Unlocking the Power of Emotional Intelligence: Keeping Your Hybrid Teams Engaged and Motivated

27 July 2021
12 minute

Hybrid working practices are fast becoming the norm for companies of all types around the world. While many consider remote working to be positive, or even a workplace benefit, it is something that is also viewed with some degree of scepticism by others. Some individuals thrive in a fully remote working environment, whilst others seem to struggle to stay motivated. Then there are those who like to have a bit of both, going into the office once or twice a week, working remotely the rest of the time. The challenge now is for managers to manage these hybrid teams and their return to work.

Understanding individual differences can help managers:

  • Keep their team engaged
  • Understand the optimal hybrid working combination to keep employees focused
  • Pre-empt stress management and adaptability in individuals when they return to work

So how does Emotional Intelligence help with this challenge? 

Learning about our own personalities and emotional intelligence is a great way to better understand how we approach work, adaptability, stress management and self-motivation. Previous analyses revealed that employees’ different levels of emotional intelligence caused them to be naturally more or less dispositioned to feel engaged at work. So, since people are engaged differently at work, we should take this into account whether the workforce is working from home, by exploring the challenges some may have to staying engaged in a home office, or returning to the office, some for the first time in over a year, and how best to support them.

The Emotional Intelligence assessment measures how someone understands and manages their own emotions, as well as how they understand and manage other people’s emotions (Petrides, 2009). There are no right or wrong scores, both high and low scorers on the traits have both positive and negative aspects.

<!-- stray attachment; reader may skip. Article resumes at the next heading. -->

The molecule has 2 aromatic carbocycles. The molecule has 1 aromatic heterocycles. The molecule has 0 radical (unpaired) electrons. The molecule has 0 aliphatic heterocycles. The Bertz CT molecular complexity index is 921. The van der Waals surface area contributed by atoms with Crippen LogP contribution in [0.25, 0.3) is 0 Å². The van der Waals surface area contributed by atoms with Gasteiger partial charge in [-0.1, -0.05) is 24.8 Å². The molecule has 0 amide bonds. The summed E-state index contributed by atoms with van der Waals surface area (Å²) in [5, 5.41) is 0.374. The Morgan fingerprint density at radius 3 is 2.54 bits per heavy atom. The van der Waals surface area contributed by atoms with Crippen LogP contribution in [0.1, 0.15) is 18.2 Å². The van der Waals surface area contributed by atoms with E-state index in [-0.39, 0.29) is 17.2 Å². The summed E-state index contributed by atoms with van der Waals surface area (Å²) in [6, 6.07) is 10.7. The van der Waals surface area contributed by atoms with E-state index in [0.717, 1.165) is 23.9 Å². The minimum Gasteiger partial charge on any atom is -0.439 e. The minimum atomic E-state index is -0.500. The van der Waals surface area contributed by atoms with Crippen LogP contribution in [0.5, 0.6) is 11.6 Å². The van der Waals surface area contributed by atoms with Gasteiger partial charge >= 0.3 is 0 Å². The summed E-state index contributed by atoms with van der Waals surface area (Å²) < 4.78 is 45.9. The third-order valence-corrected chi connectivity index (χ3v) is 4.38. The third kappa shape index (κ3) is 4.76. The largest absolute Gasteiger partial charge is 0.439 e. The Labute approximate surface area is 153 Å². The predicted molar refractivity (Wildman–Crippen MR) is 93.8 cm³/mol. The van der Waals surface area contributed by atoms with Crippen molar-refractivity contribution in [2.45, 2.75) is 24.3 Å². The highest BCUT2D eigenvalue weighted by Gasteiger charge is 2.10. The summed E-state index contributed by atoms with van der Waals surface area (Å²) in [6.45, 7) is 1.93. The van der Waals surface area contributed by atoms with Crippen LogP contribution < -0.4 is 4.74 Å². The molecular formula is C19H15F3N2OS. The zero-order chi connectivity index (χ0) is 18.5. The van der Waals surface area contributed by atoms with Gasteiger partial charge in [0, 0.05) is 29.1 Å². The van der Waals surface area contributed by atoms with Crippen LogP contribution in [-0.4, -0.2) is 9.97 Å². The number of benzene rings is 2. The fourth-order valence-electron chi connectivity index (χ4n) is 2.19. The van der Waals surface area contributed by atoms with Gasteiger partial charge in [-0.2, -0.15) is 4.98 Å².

TEIQue measures (Petrides, 2009): 

Different levels and facets of emotional intelligence will create differing reactions and challenges among employees navigating the new way of working. But there are ways to best manage them so that they remain engaged and motivated.

Low happiness

Research has shown that with a lack of face-to-face interaction, employees might feel that their managers don’t understand their needs from a distance, resulting in lower productivity and fewer supportive behaviours (Golden, 2006). Transitioning to work from home, individuals with lower scores in Happiness may be feeling less content and cheerful with life at the moment as well as more worried about the current situation. At the same time, they may also feel their mood is a reasonable response to the difficulties of returning to the office for the first time, potentially in 18 months.  Viewing life in a less upbeat way can allow individuals to perceive worst case scenarios and avoid them.

What to do? 

  • Advise low scorers not to worry about things they cannot control 

  • Highlight good things that are happening 

  • Understand what makes them feel happy  

  • Ensure they do things that make them happy in their own environment 

  • Encourage opportunities to work in the office or in a collaborative manner, regularly.

Low optimism

Generally, individuals with Low Optimism may struggle to see the positives of a new working environment.  

What to do? 

  • Talk through what makes you feel optimistic about hybrid working

  • Talk about the opportunity a flexible working environment brings them

  • Team them up with people that have high optimism  - remotely and in person (if possible).

Low self-esteem

Individuals with low scores will set high – and potentially unachievable – standards for themselves, and when unable to reach them, they can be very harsh on themselves. Without their teammates there with them, as some may be working remotely, there will be some projects they cannot complete or cannot complete to the high standards they have for themselves. This might create feelings of stress and disappointment.  They may also be feeling uncertain about the return to the office after so long, but rather than slowly adjusting, they will rush in.

What to do? 

  • Give them time to think a project through 

  • Tell them it’s ok to say ‘no’ to new tasks occasionally 

  • Identify opportunities to break larger tasks apart into small wins – to make the employee still feel successful and like they are making progress 

Stress management

Low stress management

Employees with low Stress Management scores will feel a lot of stress easily. If returning to work in an office after a period of working remotely, there will be stressors around sharing their working space with others after working alone for so long, be easily distracted by having people around them suddenly, particularly if they lived on their own. It can be as simple as having a sudden change in routine, having to commute for example, that can cause more stress for someone with low stress management.